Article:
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What Do Centrifuges Do? — The How and Why of an Essential Machine

Posted by Booth Medical on Jan 14 2020

Whether you're in the healthcare field or a curious patient, you may be wondering what centrifuges do and why they're used. Centrifuges serve a vital function in hospitals everywhere. You may be familiar with their purposes in science labs, but they’re also present in the healthcare field. Without centrifuges, the diagnosis of many conditions wouldn't be possible.

Everything you need to know about centrifuges

Centrifuges are machines that contain a circular vessel that spins at very high speeds. These tools use the sedimentation principle, which means that dense substances move to the outside area, while the less dense substance move to the center. The goal is to separate particles from a liquid mixture. The fast acceleration is the guiding force and what makes the entire process possible.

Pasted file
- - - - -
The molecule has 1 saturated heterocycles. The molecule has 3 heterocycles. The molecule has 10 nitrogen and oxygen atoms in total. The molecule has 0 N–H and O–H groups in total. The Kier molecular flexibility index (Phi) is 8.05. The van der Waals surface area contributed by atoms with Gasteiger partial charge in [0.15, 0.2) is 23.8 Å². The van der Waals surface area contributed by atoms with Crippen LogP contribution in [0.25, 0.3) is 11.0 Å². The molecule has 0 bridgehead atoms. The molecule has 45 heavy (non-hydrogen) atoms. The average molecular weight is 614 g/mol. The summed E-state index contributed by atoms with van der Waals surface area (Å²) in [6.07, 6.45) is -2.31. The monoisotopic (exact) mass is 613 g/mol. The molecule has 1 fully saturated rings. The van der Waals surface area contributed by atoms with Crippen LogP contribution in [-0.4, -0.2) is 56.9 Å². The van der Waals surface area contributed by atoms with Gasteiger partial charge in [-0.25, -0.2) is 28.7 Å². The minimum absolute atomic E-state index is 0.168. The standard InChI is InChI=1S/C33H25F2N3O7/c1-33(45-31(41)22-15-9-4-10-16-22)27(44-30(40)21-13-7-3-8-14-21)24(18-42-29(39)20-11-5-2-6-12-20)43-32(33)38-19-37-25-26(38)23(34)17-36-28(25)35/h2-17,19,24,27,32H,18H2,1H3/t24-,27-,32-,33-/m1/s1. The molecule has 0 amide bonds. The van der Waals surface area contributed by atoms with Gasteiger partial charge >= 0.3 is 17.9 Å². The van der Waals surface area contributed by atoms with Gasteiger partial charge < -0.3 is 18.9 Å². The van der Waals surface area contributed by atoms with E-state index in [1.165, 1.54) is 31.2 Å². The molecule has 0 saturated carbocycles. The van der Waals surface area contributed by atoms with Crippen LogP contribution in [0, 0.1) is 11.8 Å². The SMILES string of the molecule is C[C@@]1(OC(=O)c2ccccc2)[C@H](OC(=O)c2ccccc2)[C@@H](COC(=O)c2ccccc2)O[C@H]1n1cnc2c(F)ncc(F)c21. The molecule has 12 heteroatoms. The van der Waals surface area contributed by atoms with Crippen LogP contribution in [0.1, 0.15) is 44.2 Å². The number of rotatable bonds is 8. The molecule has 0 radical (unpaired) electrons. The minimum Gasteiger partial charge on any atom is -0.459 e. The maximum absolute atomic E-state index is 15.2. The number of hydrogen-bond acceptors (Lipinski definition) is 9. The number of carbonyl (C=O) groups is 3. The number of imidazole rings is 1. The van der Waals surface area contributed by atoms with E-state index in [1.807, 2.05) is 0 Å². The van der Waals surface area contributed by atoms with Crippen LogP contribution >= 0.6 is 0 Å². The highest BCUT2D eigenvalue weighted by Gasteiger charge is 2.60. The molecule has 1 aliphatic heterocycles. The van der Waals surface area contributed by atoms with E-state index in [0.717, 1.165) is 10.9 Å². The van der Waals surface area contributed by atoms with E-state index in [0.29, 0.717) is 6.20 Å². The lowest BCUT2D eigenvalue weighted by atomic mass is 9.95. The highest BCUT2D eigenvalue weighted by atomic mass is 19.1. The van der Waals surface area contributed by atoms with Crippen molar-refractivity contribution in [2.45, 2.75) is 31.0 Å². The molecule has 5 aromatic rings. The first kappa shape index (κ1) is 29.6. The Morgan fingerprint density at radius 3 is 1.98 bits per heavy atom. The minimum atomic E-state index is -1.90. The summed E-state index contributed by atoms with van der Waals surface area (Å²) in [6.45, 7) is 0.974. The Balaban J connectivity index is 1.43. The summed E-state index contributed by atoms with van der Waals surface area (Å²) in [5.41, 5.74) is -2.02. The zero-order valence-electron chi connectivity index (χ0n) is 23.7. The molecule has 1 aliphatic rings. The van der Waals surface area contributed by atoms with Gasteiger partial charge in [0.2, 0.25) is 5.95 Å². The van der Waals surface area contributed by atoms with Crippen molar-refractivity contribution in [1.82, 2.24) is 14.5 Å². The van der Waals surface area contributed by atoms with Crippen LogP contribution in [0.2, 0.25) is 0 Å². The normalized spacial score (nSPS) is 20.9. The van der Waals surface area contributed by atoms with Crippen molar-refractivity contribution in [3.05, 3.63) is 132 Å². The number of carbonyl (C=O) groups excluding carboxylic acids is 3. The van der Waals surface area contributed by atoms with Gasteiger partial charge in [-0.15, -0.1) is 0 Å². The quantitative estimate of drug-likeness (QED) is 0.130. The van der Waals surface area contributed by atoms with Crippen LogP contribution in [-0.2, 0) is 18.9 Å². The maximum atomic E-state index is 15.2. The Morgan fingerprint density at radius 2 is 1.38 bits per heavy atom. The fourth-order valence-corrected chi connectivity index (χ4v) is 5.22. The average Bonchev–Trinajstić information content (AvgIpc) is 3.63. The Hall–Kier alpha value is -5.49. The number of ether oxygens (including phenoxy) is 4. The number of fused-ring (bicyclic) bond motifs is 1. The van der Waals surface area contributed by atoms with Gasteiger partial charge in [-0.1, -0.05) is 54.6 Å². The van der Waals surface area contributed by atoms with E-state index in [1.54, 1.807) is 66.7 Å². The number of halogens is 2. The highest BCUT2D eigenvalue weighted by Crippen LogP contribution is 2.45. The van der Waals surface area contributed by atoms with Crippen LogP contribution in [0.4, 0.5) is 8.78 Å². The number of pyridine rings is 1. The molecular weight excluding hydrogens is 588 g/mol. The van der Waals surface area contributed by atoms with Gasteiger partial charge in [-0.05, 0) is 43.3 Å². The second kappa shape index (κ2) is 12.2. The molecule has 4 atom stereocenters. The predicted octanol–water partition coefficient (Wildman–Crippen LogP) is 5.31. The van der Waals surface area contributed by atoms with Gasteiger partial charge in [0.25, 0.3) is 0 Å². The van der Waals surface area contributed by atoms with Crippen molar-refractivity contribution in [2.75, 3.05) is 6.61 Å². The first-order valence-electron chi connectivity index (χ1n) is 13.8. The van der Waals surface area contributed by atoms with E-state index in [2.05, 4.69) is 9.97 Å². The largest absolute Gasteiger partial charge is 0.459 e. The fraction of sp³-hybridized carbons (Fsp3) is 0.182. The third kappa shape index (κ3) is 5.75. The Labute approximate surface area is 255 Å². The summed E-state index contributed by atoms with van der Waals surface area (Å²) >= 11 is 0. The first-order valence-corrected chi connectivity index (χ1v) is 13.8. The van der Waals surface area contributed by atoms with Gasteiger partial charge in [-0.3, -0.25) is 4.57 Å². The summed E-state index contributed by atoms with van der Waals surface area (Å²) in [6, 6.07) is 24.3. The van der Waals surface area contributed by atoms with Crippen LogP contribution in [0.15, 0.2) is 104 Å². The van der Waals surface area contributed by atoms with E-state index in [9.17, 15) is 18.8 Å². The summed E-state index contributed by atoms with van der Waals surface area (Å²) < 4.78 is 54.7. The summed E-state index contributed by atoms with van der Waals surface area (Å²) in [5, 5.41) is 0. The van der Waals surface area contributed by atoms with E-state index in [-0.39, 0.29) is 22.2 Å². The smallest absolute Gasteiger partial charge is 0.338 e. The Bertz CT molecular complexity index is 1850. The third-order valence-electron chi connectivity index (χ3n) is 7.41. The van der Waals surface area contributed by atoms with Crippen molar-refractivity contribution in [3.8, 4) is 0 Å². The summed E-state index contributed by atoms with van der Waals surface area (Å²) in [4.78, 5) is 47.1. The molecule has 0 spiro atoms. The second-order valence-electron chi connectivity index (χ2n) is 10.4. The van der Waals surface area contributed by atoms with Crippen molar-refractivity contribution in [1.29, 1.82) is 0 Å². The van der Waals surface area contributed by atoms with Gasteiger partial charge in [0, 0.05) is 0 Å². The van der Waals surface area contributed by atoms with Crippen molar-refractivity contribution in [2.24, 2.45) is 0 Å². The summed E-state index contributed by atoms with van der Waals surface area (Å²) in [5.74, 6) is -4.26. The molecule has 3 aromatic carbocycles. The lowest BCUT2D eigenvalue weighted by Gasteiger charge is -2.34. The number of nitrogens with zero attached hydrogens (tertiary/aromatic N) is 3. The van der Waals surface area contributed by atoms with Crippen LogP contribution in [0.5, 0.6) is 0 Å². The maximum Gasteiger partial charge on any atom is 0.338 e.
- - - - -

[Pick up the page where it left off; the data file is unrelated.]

A common and important use of these machines is to separate the plasma from the rest of the components of blood. This results in the separation of red blood cells, platelets, and plasma. The plasma contains proteins, glucose, carbon dioxide, and other important materials. At the end of the process, the red blood cells should be at the bottom of the container, while the white blood cells and plasma end up on top. The platelets are found in the middle.

Something to keep in mind is that each liquid has a different separating point, similar to boiling points. The separating points express the exact point of pressure that a liquid needs to be at to separate. Also, it’s important to know what volumes you’ll be working with, because this affects the size of centrifuge you’ll need.

Centrifuges allow healthcare professionals to test patients' blood so that they can diagnose earlier rather than later. Having high quality machines that run at high speeds is critical to diagnosing healthcare issues accurately. Booth Medical has a wide range of premium centrifuges to choose from— check out our selection here.